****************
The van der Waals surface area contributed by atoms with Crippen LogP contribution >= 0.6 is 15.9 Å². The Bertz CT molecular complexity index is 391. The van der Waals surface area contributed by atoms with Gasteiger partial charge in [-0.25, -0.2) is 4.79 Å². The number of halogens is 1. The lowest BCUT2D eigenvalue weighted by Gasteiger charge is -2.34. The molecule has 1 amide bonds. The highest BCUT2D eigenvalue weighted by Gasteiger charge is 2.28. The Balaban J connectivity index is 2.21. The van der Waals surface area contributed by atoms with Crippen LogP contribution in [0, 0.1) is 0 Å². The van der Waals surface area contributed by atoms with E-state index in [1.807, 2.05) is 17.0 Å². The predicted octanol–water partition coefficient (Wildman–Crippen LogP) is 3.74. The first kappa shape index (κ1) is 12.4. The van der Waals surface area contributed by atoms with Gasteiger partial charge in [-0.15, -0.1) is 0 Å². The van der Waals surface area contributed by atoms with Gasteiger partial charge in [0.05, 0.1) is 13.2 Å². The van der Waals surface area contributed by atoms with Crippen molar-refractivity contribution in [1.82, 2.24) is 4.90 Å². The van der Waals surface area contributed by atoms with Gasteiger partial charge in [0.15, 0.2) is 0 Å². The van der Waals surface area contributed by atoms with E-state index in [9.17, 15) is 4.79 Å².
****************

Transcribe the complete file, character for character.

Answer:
The van der Waals surface area contributed by atoms with Crippen LogP contribution >= 0.6 is 15.9 Å². The Bertz CT molecular complexity index is 391. The van der Waals surface area contributed by atoms with Gasteiger partial charge in [-0.25, -0.2) is 4.79 Å². The number of halogens is 1. The lowest BCUT2D eigenvalue weighted by Gasteiger charge is -2.34. The molecule has 1 amide bonds. The highest BCUT2D eigenvalue weighted by Gasteiger charge is 2.28. The Balaban J connectivity index is 2.21. The van der Waals surface area contributed by atoms with Crippen LogP contribution in [0, 0.1) is 0 Å². The van der Waals surface area contributed by atoms with E-state index in [1.807, 2.05) is 17.0 Å². The predicted octanol–water partition coefficient (Wildman–Crippen LogP) is 3.74. The first kappa shape index (κ1) is 12.4. The van der Waals surface area contributed by atoms with Gasteiger partial charge in [-0.15, -0.1) is 0 Å². The van der Waals surface area contributed by atoms with Gasteiger partial charge in [0.05, 0.1) is 13.2 Å². The van der Waals surface area contributed by atoms with Crippen molar-refractivity contribution in [1.82, 2.24) is 4.90 Å². The van der Waals surface area contributed by atoms with Gasteiger partial charge in [0.15, 0.2) is 0 Å². The van der Waals surface area contributed by atoms with E-state index in [9.17, 15) is 4.79 Å².